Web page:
I am often asked, "Is 200,000 hits a month good for a Web site?" when talking with lawyers at meetings and other events. Of course the number changes every time, but the general inquiry is the same: how does someone determine if their Web site is successful or not? For some it is all about the numbers. The bigger the numbers, the more successful it is. To others, they want to track a specific ROI to their Web site, which could be I receive x amount of clients for every y amount of phone calls via my Web site.
My typical response to these types of questions is that the success of a Web site is determined by a variety of factors that are weighted differently by each individual asking the question. In reality, the success of a Web site is in the eye of the beholder, and it is the management of the expectations put on a Web site that determine if it is successful or not. While that may sound like a cop out for an answer to some, it is very true. For a large firm, a Web site may be largely a marketing tool for exposure, but their focus to gain more clients is through their partners and rainmakers. For a solo or small firm in a suburb of a metropolitan area, a Web site may be a great way to bring in clients and distinguish them from the lawyer down the street.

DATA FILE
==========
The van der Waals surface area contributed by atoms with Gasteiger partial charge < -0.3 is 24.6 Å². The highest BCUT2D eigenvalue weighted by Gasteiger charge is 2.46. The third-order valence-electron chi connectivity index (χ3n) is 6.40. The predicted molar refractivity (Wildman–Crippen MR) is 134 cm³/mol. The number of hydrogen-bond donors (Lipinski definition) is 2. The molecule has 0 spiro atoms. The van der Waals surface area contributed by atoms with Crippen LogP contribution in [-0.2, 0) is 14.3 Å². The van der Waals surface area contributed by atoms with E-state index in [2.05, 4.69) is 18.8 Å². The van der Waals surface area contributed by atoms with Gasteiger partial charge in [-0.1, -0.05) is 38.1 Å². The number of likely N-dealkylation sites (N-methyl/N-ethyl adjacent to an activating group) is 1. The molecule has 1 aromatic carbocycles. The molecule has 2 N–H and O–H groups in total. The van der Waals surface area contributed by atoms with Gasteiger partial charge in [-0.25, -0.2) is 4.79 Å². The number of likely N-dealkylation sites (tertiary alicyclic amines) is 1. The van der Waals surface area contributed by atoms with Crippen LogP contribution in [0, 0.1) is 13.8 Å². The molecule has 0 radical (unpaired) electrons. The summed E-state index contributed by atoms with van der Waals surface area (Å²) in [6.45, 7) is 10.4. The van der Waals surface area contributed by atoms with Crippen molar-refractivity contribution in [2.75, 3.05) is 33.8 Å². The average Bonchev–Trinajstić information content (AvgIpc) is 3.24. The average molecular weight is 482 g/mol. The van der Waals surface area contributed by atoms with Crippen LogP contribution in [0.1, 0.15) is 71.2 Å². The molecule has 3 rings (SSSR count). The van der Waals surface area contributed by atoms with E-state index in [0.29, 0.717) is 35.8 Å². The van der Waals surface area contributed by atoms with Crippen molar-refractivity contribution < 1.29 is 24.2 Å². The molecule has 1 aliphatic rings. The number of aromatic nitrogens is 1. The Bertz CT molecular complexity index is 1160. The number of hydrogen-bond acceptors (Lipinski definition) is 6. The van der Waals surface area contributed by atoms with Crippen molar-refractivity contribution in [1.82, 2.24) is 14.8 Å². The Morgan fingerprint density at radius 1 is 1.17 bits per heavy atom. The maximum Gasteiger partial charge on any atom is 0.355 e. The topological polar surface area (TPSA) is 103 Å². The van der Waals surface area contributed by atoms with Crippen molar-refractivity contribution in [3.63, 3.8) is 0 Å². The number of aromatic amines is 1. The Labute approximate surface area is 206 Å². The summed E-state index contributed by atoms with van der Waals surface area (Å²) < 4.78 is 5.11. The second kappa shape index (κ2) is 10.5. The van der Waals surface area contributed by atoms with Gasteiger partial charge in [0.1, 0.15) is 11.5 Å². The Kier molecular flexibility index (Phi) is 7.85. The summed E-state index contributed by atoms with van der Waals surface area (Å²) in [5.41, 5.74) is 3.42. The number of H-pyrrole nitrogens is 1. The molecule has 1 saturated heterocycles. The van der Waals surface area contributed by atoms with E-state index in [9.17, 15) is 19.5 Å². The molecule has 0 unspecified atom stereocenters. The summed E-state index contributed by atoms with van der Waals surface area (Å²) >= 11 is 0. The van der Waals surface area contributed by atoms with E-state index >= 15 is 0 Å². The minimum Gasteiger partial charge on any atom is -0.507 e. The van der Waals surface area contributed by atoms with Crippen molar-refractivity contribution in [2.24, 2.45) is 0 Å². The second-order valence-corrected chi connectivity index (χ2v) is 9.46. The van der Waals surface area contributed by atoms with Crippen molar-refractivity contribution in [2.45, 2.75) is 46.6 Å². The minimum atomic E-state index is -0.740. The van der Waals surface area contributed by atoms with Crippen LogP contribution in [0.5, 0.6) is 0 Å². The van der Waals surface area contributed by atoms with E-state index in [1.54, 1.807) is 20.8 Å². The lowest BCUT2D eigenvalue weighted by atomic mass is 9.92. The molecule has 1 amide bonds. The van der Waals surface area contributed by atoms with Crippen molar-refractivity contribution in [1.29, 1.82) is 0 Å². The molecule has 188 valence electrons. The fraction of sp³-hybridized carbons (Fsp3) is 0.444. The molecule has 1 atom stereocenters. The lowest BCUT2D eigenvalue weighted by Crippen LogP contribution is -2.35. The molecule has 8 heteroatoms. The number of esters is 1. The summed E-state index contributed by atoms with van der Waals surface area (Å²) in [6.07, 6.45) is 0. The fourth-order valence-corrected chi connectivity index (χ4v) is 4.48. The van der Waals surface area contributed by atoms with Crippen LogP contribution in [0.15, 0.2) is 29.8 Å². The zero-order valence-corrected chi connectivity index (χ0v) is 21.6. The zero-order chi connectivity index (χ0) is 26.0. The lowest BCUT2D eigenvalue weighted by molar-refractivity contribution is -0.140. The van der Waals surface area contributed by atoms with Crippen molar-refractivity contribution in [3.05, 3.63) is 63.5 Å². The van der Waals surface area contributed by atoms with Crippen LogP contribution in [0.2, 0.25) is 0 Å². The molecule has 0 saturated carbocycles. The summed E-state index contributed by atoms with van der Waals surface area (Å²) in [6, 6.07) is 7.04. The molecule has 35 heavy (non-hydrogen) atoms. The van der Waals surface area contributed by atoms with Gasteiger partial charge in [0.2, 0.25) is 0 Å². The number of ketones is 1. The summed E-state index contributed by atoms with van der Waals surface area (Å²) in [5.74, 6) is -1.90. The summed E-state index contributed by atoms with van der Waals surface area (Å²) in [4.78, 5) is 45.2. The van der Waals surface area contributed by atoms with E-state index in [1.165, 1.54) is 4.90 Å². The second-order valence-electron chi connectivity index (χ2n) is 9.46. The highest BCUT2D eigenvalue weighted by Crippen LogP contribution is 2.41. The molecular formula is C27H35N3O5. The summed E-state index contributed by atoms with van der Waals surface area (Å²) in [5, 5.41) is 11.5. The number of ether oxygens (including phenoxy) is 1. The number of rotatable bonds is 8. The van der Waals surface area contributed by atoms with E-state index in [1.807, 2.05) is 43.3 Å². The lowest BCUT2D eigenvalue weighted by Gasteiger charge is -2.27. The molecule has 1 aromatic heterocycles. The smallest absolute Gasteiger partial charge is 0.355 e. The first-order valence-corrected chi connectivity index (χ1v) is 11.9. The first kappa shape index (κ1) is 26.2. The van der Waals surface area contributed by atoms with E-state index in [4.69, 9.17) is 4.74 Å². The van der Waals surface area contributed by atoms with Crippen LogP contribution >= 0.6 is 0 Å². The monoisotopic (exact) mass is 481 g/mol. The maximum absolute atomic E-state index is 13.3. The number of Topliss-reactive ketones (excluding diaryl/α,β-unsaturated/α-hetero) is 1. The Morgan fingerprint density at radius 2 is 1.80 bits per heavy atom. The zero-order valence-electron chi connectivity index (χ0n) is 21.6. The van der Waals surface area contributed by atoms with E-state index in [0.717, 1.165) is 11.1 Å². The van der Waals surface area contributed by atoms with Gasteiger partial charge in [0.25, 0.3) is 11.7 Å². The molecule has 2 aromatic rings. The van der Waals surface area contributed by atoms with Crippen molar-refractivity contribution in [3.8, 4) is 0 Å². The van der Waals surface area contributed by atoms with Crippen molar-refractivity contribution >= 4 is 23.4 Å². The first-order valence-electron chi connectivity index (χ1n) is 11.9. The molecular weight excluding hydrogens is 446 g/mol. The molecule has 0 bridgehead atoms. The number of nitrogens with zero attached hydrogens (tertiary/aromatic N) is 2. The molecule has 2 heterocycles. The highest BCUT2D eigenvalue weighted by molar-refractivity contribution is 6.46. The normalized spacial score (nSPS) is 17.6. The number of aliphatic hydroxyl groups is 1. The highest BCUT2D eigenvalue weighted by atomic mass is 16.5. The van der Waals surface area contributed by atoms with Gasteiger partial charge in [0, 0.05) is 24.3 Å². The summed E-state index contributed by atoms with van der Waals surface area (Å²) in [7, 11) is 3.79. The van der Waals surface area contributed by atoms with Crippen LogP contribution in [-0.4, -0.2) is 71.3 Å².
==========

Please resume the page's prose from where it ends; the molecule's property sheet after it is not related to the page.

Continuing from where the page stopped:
Reasons Why People Visit Your Web Site
Before you can make some adjustments to your Web site, it is best to understand some basic behaviors of the types of visitors that come to your Web site. Visitors to your Web site are most likely doing one or more of the following:
- Shopping around for legal services
- Looking for someone they can trust
- Looking for someone who has expertise and success with the problem they have
Like many services, visitors to law firm Web sites are shopping around for legal services. Many have a problem that they cannot solve on their own. They want someone who can help them solve their problem, whom they can trust, and who will accomplish the assignment without breaking their bank account. Your Web site is one of the first exposures a potential client has to you and your firm. Building initial trust via your Web site is crucial to get that visitor to even consider filling out a client-intake form or making that initial phone call.
Tips for Improving Your Web Site for Success